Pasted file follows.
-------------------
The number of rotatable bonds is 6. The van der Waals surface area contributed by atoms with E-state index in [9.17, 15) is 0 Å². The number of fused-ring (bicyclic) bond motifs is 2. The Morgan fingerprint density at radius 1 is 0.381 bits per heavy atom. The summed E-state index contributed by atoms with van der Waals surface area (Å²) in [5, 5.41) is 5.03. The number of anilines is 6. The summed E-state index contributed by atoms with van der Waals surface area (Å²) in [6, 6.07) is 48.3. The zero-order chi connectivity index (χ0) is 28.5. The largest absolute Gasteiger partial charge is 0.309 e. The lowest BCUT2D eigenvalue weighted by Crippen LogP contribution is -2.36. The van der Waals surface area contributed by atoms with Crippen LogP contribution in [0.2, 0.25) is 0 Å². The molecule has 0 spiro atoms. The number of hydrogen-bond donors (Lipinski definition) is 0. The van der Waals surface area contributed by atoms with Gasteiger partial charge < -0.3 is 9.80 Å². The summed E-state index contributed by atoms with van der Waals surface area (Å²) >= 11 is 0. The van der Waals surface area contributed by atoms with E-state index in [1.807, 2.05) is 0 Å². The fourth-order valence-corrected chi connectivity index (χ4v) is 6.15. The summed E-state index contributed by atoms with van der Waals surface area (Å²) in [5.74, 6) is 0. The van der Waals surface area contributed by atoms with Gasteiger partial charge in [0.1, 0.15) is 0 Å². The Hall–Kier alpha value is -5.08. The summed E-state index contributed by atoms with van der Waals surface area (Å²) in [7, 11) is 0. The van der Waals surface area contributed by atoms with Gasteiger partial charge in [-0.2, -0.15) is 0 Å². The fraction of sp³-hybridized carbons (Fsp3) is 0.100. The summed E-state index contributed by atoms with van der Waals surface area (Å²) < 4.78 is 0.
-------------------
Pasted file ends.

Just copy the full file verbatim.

The number of rotatable bonds is 6. The van der Waals surface area contributed by atoms with E-state index in [9.17, 15) is 0 Å². The number of fused-ring (bicyclic) bond motifs is 2. The Morgan fingerprint density at radius 1 is 0.381 bits per heavy atom. The summed E-state index contributed by atoms with van der Waals surface area (Å²) in [5, 5.41) is 5.03. The number of anilines is 6. The summed E-state index contributed by atoms with van der Waals surface area (Å²) in [6, 6.07) is 48.3. The zero-order chi connectivity index (χ0) is 28.5. The largest absolute Gasteiger partial charge is 0.309 e. The lowest BCUT2D eigenvalue weighted by Crippen LogP contribution is -2.36. The van der Waals surface area contributed by atoms with Crippen LogP contribution in [0.2, 0.25) is 0 Å². The molecule has 0 spiro atoms. The number of hydrogen-bond donors (Lipinski definition) is 0. The van der Waals surface area contributed by atoms with Gasteiger partial charge < -0.3 is 9.80 Å². The summed E-state index contributed by atoms with van der Waals surface area (Å²) >= 11 is 0. The van der Waals surface area contributed by atoms with E-state index in [1.807, 2.05) is 0 Å². The fourth-order valence-corrected chi connectivity index (χ4v) is 6.15. The summed E-state index contributed by atoms with van der Waals surface area (Å²) in [5.74, 6) is 0. The van der Waals surface area contributed by atoms with Gasteiger partial charge in [0.1, 0.15) is 0 Å². The Hall–Kier alpha value is -5.08. The summed E-state index contributed by atoms with van der Waals surface area (Å²) in [7, 11) is 0. The van der Waals surface area contributed by atoms with Gasteiger partial charge in [-0.2, -0.15) is 0 Å². The fraction of sp³-hybridized carbons (Fsp3) is 0.100. The summed E-state index contributed by atoms with van der Waals surface area (Å²) < 4.78 is 0.